MSI X370 XPower Gaming Titanium review

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MSI X370 XPower Gaming Titanium
Dressed to impress on your Ryzen PC desktop performance.

For our next X370 review we move on-wards to MSI with their grand X370 XPower Gaming Titanium. This top of the line Ryzen motherboard is stylish alright, wrapped in that Titanium look and feel the motherboard has a feature set that impresses, this motherboard might be a very nice match for your Ryzen series 5 or 7 processor. The X370 motherboard is seated in the high-end Ryzen motherboard spectrum. A breathtaking motherboard with that metal colored coating, extra overclock features, DDR4 A-XMP functions and not one two M.2. slots and just so much more. Titanium edition - it probably is the most interesting looking motherboard released ever thanks to that new PCB coating. 

AMD has released Ryzen 7, the product name ad series for their released 8-cores (16 threads) processors. A processor series fabbed at a more efficient and optimized 14 nanometer FinFET process, rather than the 32 nm and 28 nm processes of previous AMD FX CPUs and AMD APUs, respectively. AMD's processors and APUs over the years have run their course really, for the gamer and more mainstream PC aficionado the older FX and APU series simply lack in raw processor performance compared to what the competition has been offering. We discussed it many times in the reviews, but if you compared an Intel processor core and an AMD processor core and clocked them at the very same frequency, Intel was almost half faster. The effect of that phenomenon showed in the less optimized and threaded applications, many games are a good example here. Ryzen series 7 likely is best matched with B350 (a little more value) and the X370 motherboards as it is a high-end desktop (HEDT) product series.

Much like the competition AMD will be selling Ryzen in product stacks, low-end, mid-range and high-end much like Intel's Core i3, i5 and i7 series. Earlier on referred to as SR7, SR5 and SR3, matching up with Summit Ridge (SR) and thus a performance segment denominator. But then Summit Ridge from the new Zen architecture was named Ryzen, and hence one more change in naming has now been made. You will see Ryzen series 3, 5 and 7 processors. The Ryzen series 7 processors are eight core processors at attractive pricing combined with an IPC increase of roughly 52%. They come with four integer units, two address generation units and four floating point units, the decoder can decode four instructions per clock cycle. L1 data cache size is 32 KiB and 64 KiB for instructions, the L2 cache size is a whopping 512 KiB per core. Two of the floating point units are adders, two are multipliers. One unit that holds four processors is a CCX (core complex). Ryzen 7 is an 8-core processor series and thus that means 2 CCXs x 8 MB (L3) + 8 x 512 KB (L2) = 20 MB in total for L2 and L3 caches. These numbers sound familiar, eh (Intel)? Today is obviously not just about the processors, au contraire Mon ami, you are going to need a new motherboard as well of course. A new processor series will need a new chipset as the motherboard needs an infrastructure as well. This has been outsourced and at launch you will see multiple product stacked motherboard chipsets. For Ryzen, you probably want a high-end / enthusiast class chipset with lots of features and tweaking options, this will be the X370 chipset that went along with the launch of the processor series release. X370 will give home to the new socket AM4 and will provide DDR4 memory support (as well as all other modern usual suspects like USB 3.1 gen 2, SATA Express, as well as NVMe protocol based M.2 support and surely PCI-Express Gen 3.0). For Socket AM4 following chipsets will be released: X370, B350, A320, X300 and A300.X370 is the more high-end series.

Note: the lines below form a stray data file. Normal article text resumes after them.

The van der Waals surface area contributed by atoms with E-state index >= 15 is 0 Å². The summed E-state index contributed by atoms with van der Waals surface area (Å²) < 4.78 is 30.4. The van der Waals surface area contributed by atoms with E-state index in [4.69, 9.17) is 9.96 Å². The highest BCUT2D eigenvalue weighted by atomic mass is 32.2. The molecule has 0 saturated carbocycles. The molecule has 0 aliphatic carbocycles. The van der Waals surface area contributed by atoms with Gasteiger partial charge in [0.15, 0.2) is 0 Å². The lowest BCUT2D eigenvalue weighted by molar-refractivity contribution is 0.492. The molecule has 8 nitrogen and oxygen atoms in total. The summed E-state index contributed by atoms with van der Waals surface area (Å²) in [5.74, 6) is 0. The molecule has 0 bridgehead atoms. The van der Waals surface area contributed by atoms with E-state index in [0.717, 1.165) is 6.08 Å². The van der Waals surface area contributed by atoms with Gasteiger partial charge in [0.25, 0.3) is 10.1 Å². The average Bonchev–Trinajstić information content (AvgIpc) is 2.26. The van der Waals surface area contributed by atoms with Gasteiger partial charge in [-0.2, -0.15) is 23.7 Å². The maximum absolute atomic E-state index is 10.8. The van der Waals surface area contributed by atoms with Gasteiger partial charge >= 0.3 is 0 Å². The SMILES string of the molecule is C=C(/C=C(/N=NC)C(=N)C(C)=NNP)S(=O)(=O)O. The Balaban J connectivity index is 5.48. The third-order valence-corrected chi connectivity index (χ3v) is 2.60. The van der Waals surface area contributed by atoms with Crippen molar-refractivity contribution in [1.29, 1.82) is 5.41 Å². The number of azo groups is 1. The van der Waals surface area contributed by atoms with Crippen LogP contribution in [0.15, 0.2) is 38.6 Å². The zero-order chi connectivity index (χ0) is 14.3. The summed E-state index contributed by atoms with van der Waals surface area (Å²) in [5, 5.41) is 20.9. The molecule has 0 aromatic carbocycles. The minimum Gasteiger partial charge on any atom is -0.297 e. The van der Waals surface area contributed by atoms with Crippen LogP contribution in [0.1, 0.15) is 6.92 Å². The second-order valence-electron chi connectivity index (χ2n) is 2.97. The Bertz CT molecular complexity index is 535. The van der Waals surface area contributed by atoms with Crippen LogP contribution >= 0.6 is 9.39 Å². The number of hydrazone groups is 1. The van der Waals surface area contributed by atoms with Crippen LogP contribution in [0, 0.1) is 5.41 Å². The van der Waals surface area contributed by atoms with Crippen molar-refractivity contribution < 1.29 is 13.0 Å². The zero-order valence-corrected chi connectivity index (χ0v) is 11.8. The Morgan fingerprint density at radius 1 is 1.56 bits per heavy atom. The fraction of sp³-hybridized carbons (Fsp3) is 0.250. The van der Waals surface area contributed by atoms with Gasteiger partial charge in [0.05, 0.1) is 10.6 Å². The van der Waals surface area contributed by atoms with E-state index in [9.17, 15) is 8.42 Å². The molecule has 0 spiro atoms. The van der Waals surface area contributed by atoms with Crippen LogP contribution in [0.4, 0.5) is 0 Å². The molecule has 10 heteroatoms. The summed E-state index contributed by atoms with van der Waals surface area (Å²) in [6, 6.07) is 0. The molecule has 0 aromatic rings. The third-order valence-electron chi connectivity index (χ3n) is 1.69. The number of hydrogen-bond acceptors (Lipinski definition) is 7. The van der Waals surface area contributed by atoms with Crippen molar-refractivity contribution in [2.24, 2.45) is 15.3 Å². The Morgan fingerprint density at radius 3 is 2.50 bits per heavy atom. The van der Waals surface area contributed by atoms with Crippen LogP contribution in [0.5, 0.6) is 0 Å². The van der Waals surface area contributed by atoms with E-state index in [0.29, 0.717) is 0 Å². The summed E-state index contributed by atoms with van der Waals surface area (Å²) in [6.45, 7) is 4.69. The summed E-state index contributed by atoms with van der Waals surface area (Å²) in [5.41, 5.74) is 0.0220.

MSI is outing the X370 XPower Gaming Titanium, this is the top of the line (and bill at € 299,-) product in the X370 series from MSI. The XPOWER GAMING Titanium is a bit of a gem, all styled and tailored to be overclocked. This motherboard comes well equipped, dual M.2. slots, Gigabit Ethernet jack and a board that is based on 10 power phases for the Ryzen processor. The MSI X370 XPOWER Gaming Titanium edition motherboard is a mouth full of words for the name alone, but when you see it for the very first time, trust me you will be pleasantly surprised as it is a very feature rich product that will look terrific in any DIY PC build. The Titanium styled PCB comes with shielding and very subtle light accents. Features wise you may expect triple x16 PCI-Express slots, an 8-channel audio solution, the usual quality components and USB 3.1. Audio is based on Realtek 1220, but was enhanced and Audioboost software suite. The board supports two-way SLI and CrossFireX configs split between its main PCI Express x16 slots. The PCIe and DDR4 slots have been reinforced to withstand the weight of high-end cards. 

Overall we have lots to talk about, let’s start up the review, next page please.


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